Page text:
With all the synthesized chemicals out there, it’s comforting to know when you’re using beauty products made from all-natural ingredients – ones that are just steps away from nature.
These ‘back-to-nature’ ingredients often boast a long history of use (like the retinol-substitute, bakuchiol
, for example), and because of that, they seem to offer greater proof of the benefits they offer.
While it makes sense that extracts from living plant matter lend a host of benefits, it might be surprising to learn that decaying
plant matter also shows promising results in skincare. This decaying plant matter is called humic acid – and this earth-made ingredient comes straight from your compost!
Skin-rejuvenating benefits of decaying plant matter
, this material is the organic part of soil that’s composed of (among other things) decaying plant matter. The compounds hiding in that dark, nutrient-rich soil – namely fulvic acid, humin and humic acid – have recently entered the ‘scientific spotlight’ with their variety of health benefits – both for the inside and outside of your body.
Along with fulvic acid, humic acid is produced naturally in substances like soil and peat. It helps soil, peat and living plants retain moisture and nutrients, creating healthy, nutrient-rich soil where plants can truly thrive.
And while fulvic acid has long stolen the spotlight with its proven skin benefits
, recent studies are suggesting humic acid packs a powerful skin-rejuvenating punch of its own.
What is humic acid?
Humic acid, in the form of humus (a dark powdery substance that needs to be activated by water), has been used in various cultures around the world as a traditional medicinal ingredient due to its anti-inflammatory, antioxidant and antiviral properties. This acid is used as an ingredient in beauty products and is most commonly found in African Black Soap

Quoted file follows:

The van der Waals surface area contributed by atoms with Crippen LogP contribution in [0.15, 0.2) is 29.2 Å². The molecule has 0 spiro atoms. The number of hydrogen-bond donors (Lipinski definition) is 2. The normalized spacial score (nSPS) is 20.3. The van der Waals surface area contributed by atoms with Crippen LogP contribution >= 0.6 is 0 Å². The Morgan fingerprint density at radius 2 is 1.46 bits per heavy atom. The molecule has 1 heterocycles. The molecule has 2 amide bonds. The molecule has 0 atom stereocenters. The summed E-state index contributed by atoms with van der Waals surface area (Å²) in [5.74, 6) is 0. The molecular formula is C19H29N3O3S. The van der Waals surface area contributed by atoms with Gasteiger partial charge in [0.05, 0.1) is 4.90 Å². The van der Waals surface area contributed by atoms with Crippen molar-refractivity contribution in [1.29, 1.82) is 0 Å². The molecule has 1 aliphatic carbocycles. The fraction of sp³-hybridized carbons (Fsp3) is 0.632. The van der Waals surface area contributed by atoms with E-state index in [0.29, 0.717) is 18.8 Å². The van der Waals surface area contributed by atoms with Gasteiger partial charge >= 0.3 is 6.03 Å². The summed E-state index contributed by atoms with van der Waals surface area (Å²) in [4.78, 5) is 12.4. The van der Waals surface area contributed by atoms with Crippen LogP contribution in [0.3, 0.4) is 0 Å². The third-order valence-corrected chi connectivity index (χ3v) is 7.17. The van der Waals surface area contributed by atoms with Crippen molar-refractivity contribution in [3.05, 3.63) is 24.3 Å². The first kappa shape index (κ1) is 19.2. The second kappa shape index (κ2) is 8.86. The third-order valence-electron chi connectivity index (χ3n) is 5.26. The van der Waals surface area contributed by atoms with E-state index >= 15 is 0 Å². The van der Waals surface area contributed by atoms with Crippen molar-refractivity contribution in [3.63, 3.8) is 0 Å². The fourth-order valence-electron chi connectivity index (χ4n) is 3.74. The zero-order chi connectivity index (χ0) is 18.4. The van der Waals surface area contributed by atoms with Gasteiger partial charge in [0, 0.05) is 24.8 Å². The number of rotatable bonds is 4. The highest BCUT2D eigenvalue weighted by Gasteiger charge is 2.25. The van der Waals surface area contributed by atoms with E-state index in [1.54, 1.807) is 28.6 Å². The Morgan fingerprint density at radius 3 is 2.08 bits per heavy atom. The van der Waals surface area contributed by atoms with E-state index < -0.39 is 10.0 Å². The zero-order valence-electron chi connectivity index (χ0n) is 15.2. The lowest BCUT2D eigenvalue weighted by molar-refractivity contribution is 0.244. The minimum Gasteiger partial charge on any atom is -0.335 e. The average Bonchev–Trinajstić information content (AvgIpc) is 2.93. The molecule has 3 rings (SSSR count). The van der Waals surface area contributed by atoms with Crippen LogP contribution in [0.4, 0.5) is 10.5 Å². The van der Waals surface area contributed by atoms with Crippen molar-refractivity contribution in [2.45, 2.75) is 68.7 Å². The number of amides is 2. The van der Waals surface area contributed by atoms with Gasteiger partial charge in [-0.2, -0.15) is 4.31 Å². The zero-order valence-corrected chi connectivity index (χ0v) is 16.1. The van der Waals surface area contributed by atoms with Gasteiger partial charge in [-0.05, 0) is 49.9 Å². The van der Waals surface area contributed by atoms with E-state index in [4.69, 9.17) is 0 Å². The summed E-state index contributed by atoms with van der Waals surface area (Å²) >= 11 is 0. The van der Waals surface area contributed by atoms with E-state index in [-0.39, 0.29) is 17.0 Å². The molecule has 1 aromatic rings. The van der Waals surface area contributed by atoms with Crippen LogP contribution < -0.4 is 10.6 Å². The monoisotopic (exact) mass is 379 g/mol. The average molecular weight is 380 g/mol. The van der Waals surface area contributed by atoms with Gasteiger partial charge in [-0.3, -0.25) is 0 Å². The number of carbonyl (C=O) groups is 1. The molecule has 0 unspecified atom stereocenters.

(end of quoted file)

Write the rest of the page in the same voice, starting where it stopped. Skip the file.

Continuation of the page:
Humic acid benefits for skin
So what happens if we put humic acid on our skin?
If we think of ourselves like those living plants mentioned above, applying humic acid to our skin helps it to ‘thrive’ in a variety of ways, such as:
- Gently exfoliating, which boosts cell turnover and makes way for healthy new cells to emerge
- Antioxidant action which neutralizes free-radicals threatening to age and damage our skin
- Reducing red spots, calming inflammation and evening out skin complexion
And, according to the study below, humic acid shows great potential in alleviating inflammatory skin conditions like contact dermatitis and psoriasis.
Inflammation-relieving qualities of humic substances
According to one study
, patients suffering from chronic skin inflammatory conditions applied peat topically for several days. Patients reported quick relief from itching and inflammation – even the cessation of a pustule formation. The conclusion was that the anti-inflammatory properties of the humic substances were likely responsible for the success, which is very promising for others suffering from skin issues and looking for more natural remedies.
While there certainly needs to be more studies on peat and humic acids, topical humic-based products like humic acid could open up a whole new chapter on naturally-battling irritating skin conditions. It may even be an option for rosacea patients (to help suppress flushing) or for those who’ve undergone a recent chemical peel (to help prevent infection).
Skin products with humic substances
Because humic acid has just recently stepped out of the shadow of fulvic acid, it doesn’t (yet) have the same following. This means it’s hard to find in products – though it’s sometimes found with fulvic acid in the ingredient list.
If you want to reap the skin benefits humic acid offers, the easiest way is to start with African Black Soap
and see what you think. However, keep your eyes open for more products in the future, as humic acid’s clear benefits to the skin (not to mention its natural abundance!) are sure to spur on plenty more development in the years to come.
Talk about the power of nature!